If you are setting up a business, you may have questions about which legal business model is right for you. The way in which you set up your business can have implications for tax, how you are paid, ownership of the business, how business decisions are made, and the level of administration you may need
Why do you need a shareholders agreement?
In an ideal world everyone in business would get along. There would be no disagreements between owners and everyone involved would have the same vision for the future of the company. Unfortunately, we do not live in an ideal world. That is why a shareholders agreement is essential for companies with multiple shareholders. It could save all shareholders in a company time and money by avoiding legal disputes, especially when directors/shareholders fall out. It can also keep directors/shareholders from trying to take the company forward in different ways.
A shareholders agreement does not have to be complicated, and in its simplest form is a legally binding agreement between two or more shareholders in a business. Such an agreement can set out how the business is run, for example:
- how the company is financed;
- how major decisions are made;
- voting rights of each shareholder;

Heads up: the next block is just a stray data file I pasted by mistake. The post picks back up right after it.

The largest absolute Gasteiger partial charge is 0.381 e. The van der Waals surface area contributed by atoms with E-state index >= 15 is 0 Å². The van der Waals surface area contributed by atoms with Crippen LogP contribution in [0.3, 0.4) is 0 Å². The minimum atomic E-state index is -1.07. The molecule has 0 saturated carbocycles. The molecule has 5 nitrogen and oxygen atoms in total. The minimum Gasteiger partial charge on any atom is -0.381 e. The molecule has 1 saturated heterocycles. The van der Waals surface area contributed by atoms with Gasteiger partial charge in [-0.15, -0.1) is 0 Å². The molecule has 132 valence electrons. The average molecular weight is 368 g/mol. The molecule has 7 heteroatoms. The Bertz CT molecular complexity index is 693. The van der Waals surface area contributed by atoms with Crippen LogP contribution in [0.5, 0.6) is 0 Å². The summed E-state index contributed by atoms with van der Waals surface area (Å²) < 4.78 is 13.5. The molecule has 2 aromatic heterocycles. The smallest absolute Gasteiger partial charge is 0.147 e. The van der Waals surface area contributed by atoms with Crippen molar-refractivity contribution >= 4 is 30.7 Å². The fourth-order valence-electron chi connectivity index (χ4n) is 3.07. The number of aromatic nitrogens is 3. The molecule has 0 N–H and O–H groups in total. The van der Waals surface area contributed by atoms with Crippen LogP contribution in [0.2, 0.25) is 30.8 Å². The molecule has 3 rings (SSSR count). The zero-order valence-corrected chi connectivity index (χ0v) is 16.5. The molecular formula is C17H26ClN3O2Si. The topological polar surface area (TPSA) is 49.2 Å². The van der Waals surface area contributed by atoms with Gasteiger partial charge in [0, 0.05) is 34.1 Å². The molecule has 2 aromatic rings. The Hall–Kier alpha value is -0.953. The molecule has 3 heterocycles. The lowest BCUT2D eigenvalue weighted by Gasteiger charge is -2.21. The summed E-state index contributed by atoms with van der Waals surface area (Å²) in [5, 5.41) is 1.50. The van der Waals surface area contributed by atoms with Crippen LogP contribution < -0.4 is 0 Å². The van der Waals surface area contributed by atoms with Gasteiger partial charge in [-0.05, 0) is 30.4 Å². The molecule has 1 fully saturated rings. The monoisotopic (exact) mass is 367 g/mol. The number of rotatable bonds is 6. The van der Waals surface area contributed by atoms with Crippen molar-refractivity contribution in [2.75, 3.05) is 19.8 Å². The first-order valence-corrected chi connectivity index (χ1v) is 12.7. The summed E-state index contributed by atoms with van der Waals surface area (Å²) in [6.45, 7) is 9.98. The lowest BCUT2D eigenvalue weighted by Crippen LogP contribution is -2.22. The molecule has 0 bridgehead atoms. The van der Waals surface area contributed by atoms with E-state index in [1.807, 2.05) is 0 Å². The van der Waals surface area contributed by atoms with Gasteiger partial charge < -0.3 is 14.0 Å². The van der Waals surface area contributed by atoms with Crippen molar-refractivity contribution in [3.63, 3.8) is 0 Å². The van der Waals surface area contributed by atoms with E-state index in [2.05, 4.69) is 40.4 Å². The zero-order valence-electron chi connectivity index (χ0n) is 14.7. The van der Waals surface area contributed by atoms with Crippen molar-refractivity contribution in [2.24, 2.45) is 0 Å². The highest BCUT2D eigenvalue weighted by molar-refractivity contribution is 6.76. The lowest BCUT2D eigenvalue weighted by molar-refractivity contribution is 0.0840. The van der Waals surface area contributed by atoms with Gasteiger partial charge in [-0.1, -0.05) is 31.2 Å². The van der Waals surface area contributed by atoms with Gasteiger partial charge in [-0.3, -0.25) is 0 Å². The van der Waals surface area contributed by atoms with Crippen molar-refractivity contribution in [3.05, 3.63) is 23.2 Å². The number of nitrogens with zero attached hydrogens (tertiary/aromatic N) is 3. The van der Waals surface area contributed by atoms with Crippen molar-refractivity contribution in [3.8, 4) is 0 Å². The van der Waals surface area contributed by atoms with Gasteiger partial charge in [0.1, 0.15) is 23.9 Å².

- how additional shares are to be allocated; and
- how dividends are to be paid.
As well as, what should happen in the event that directors/shareholders fall out, or leave the company due to illness, retirement or death, i.e.:
- what happens if shareholders do not agree;
- how shareholders can leave the company; and
- how shares should be valued in the event of shareholdings needing to change.
Whilst the company’s constitution (known as the Articles of Association) is designed to outline how a company operates, a shareholders agreement sets out the obligations, responsibilities and expectations for shareholders, to the company and to each other. It can also provide a contractual remedy when things go wrong and help avoid costly litigation. Shareholders agreements tend to acknowledge and protect the interests of both minority and majority shareholders alike.
You worked hard to grow your company. By putting a shareholders agreement in place, you are safeguarding your company and protecting your interests, and those of the other shareholders.
At Farnfields we assist all sorts of companies of different sizes and nature with their shareholders agreements. If you would like to discuss a shareholders agreement for your company, please contact a member of the Commercial team at Farnfields on 01747 854244. We would be pleased to assist.
Pictured: Jenny Legg, Senior Associate Solicitor.